In contrast, in-line, non-contact measurement is more efficient, and avoids damage to the surface being monitored. FIG. 2 illustrates an in-line, non-contact measurement process 30, in which a wafer's surface is oxidized 32, in-line, non-contact measurements are taken 34, and the results of the measurements are rapidly provided to a process observer 36. The elimination of several process steps which can damage the quality of the oxide layer on the wafer's surface saves time and protects the oxide layer.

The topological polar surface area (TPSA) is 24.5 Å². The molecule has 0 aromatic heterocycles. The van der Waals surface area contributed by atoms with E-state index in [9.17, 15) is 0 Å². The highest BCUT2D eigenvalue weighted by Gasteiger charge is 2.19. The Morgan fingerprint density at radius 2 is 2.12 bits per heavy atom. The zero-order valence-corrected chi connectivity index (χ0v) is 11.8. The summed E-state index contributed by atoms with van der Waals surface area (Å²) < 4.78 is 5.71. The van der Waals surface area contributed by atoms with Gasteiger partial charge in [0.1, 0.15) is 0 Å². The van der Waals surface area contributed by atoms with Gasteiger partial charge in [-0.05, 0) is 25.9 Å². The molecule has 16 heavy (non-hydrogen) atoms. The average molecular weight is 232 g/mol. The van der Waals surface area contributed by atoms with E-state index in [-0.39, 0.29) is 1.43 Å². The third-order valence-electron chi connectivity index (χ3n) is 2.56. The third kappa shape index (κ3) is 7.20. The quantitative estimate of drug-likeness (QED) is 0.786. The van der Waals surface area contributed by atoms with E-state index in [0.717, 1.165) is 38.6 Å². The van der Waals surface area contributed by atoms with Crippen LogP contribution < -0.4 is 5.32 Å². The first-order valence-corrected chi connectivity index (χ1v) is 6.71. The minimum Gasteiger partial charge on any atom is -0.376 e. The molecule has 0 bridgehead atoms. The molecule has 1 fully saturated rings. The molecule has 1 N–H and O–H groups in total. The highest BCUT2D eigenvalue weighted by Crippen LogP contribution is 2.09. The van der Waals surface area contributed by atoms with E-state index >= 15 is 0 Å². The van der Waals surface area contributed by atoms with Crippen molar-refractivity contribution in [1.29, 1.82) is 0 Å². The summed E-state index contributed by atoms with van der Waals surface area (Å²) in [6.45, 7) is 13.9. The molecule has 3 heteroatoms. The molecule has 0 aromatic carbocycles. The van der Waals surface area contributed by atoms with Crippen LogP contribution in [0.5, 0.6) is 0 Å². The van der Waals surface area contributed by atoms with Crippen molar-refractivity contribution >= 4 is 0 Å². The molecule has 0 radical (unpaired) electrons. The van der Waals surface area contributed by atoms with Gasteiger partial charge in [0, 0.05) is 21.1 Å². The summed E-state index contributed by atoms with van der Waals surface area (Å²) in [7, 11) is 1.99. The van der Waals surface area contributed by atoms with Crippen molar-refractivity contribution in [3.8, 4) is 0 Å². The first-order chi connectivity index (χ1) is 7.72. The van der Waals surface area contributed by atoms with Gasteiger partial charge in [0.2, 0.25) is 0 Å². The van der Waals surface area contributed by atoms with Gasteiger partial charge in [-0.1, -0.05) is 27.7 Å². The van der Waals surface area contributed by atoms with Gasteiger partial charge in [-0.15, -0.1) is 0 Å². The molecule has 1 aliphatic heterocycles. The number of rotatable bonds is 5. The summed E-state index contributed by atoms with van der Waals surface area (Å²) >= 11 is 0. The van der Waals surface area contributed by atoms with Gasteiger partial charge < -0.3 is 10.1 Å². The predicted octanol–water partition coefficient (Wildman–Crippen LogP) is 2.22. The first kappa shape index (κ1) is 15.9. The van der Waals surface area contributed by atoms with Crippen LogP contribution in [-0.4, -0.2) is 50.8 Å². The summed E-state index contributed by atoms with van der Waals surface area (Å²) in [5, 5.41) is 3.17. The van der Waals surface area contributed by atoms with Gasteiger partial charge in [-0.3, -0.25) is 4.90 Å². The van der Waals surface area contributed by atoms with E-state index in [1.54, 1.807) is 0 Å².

Currently, there are several commercially available options for in-line, contact monitoring of oxide and silicon quality, but each of these contact methods has significant disadvantages. One such method is the film gap technique, which can characterize oxide charge, near surface doping, near surface recombination lifetime, and density of interface traps. The underlying principal of the film gap technique is similar to that of a high-frequency C-V plotter, in which a DC electrical bias is swept while an AC stimulus is applied to the silicon. During the film gap method, the stimulus is a modulated light source, and the AC photoresponse is capacitively coupled to a transparent electrode which is separated from the sample by a Mylar™ film. Although this technique is compact and relatively inexpensive, the Mylar™ sheet cannot withstand high temperatures, preventing mobile charge testing. The contacting nature of the technique sometimes results in cross-contamination between wafers, and therefore damage to the oxide layer. Additionally, any probes which are used for measuring must be carefully monitored for charge build-up in order to avoid false detection of oxide charge.